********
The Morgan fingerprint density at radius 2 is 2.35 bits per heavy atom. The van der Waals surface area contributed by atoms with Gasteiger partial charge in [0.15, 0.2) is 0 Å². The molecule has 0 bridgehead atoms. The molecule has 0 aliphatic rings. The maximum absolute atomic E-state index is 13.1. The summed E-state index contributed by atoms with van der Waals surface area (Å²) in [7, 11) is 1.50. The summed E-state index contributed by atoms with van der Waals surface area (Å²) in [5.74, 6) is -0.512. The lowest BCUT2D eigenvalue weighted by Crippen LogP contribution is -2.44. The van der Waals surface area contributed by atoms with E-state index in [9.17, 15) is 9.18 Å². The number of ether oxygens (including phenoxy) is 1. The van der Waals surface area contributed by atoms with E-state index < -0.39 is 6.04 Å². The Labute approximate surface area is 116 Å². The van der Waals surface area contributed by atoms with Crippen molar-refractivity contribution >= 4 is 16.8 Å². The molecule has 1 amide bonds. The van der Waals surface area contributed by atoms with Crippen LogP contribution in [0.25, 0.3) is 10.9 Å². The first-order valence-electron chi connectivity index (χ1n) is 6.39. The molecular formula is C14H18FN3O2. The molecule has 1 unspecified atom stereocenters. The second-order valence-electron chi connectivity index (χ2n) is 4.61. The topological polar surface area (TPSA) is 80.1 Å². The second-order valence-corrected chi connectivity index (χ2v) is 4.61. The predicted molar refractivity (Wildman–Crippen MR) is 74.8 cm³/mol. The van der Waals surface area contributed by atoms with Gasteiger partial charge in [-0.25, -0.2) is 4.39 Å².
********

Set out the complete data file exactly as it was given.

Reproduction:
The Morgan fingerprint density at radius 2 is 2.35 bits per heavy atom. The van der Waals surface area contributed by atoms with Gasteiger partial charge in [0.15, 0.2) is 0 Å². The molecule has 0 bridgehead atoms. The molecule has 0 aliphatic rings. The maximum absolute atomic E-state index is 13.1. The summed E-state index contributed by atoms with van der Waals surface area (Å²) in [7, 11) is 1.50. The summed E-state index contributed by atoms with van der Waals surface area (Å²) in [5.74, 6) is -0.512. The lowest BCUT2D eigenvalue weighted by Crippen LogP contribution is -2.44. The van der Waals surface area contributed by atoms with E-state index in [9.17, 15) is 9.18 Å². The number of ether oxygens (including phenoxy) is 1. The van der Waals surface area contributed by atoms with E-state index < -0.39 is 6.04 Å². The Labute approximate surface area is 116 Å². The van der Waals surface area contributed by atoms with Crippen molar-refractivity contribution >= 4 is 16.8 Å². The molecule has 1 amide bonds. The van der Waals surface area contributed by atoms with Crippen LogP contribution in [0.25, 0.3) is 10.9 Å². The first-order valence-electron chi connectivity index (χ1n) is 6.39. The molecular formula is C14H18FN3O2. The molecule has 1 unspecified atom stereocenters. The second-order valence-electron chi connectivity index (χ2n) is 4.61. The topological polar surface area (TPSA) is 80.1 Å². The second-order valence-corrected chi connectivity index (χ2v) is 4.61. The predicted molar refractivity (Wildman–Crippen MR) is 74.8 cm³/mol. The van der Waals surface area contributed by atoms with Gasteiger partial charge in [-0.25, -0.2) is 4.39 Å².